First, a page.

An intimate look inside Plymouth Plantation that goes beyond familiar founding myths to portray real life in the settlement—the hard work, small joys, and deep connections to others beyond the shores of Cape Cod Bay.
The English settlement at Plymouth has usually been seen in isolation. Indeed, the colonists gain our admiration in part because we envision them arriving on a desolate, frozen shore, far from assistance and forced to endure a deadly first winter alone. Yet Plymouth was, from its first year, a place connected to other places. Going beyond the tales we learned from schoolbooks, Carla Gardina Pestana offers an illuminating account of life in Plymouth Plantation.
The colony was embedded in a network of trade and sociability. The Wampanoag, whose abandoned village the new arrivals used for their first settlement, were the first among many people the English encountered and upon whom they came to rely. The colonists interacted with fishermen, merchants, investors, and numerous others who passed through the region. Plymouth was thereby linked to England, Europe, the Caribbean, Virginia, the American interior, and the coastal ports of West Africa. Pestana also draws out many colorful stories—of stolen red stockings, a teenager playing with gunpowder aboard ship, the gift of a chicken hurried through the woods to a sickbed. These moments speak intimately of the early North American experience beyond familiar events like the first Thanksgiving.
On the 400th anniversary of the Mayflower landing and the establishment of the settlement, The World of Plymouth Plantation recovers the sense of real life there and sets the colony properly within global history.
Thanksgiving, Squanto, the Mayflower, and its compact—we all know the Pilgrims’ story, or we think we do. In this succinct, elegantly written book, Pestana introduces readers to the reality behind the myth. The World of Plymouth Plantation is about mothers as well as fathers, about a place where Native Americans were sometimes but not always friends, and where the rest of the world was never far away.
Pestana has solved the conundrum of how to write about the Pilgrims and Plymouth. Employing a variety of inventive lenses, she treats Plymouth Plantation as a colony among colonies, interconnected with other ventures and with all kinds of Atlantic enterprises. The World of Plymouth Plantation is a model of how to write history and a must-read for anyone interested in early America.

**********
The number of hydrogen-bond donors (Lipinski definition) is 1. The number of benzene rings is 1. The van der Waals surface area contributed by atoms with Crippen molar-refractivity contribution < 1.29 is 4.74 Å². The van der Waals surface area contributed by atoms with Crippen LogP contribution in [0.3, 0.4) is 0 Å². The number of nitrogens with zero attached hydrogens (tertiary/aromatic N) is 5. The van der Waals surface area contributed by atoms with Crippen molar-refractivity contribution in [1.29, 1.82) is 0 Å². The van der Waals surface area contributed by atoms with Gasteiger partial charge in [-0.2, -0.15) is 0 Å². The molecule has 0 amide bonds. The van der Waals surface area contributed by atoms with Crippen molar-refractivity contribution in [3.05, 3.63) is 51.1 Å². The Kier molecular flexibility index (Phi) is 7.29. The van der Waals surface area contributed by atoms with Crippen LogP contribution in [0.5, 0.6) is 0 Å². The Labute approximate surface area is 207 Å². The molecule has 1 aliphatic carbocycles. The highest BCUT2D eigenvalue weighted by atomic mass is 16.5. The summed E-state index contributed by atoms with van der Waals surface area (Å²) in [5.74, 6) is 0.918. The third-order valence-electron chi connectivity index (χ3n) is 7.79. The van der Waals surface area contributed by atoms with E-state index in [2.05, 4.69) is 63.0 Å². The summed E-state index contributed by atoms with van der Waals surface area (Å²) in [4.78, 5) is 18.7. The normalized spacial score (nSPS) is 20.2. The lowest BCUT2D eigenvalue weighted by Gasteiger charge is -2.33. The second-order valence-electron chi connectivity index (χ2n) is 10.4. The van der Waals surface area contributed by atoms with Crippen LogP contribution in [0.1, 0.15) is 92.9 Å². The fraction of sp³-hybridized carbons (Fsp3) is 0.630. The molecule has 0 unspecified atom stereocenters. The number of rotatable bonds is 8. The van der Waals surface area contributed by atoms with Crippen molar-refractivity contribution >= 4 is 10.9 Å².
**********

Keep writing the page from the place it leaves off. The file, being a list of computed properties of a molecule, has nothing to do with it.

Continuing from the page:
Four centuries on, Plymouth Colony still fascinates those in search of origin stories for the United States. For better or worse, patterns of English–Native relations, of religious zeal, of political democracy, and perhaps even of national independence all have been traced to a small band of seemingly extraordinary migrants who debarked in 1620. Yet, in this concise but learned book, Pestana shows just how ordinary those migrants were in the broader Atlantic context of the seventeenth century. That very ordinariness makes Plymouth matter more, rather than less, for our understanding of the nation’s past.
The story we all thought we knew is, in Pestana’s expert hands, transformed. Based on her meticulous excavation and skillful interpretation of the records generated by early settlers, The World of Plymouth Plantation takes us beyond the Mayflower, the rock, and the shared meal with natives to a place where real people lived and worked, experienced joy and sorrow, and connected with the world beyond the colony.
In this compulsively readable book, Pestana breathes new life into Plymouth Plantation, too often imagined as an isolated and static place frozen in time. She demonstrates that the English men and women who occupied Plymouth lived in a complex world that defied Pilgrim stereotypes. Addressing topics that range from God and gender to guns and stockings, Pestana demonstrates that Plymouth, far from being an isolated incubator of American values, was embedded in transatlantic networks and entangled in complex webs of meaning all its own.
Illuminating…Adds depth to many founding legends of American culture…Pestana brings the early decades of the colony to rich and nuanced life.
Explores Plymouth’s grip on the American historical imagination.
An impressive achievement…There’s virtually no tidbit that Pestana overlooks; giving fresh exposure to such details in different settings exposes a more complex, more alien, yet more recognizable Plymouth than many of us have seen before…Succinctly and ably does so much to shake up, refresh, and reengage a realer Plymouth Plantation…It is especially welcome during this quadricentenary observance of the Mayflower arrival.
- 248 pages
- 5-1/2 x 8-1/4 inches
- Belknap Press
From this author
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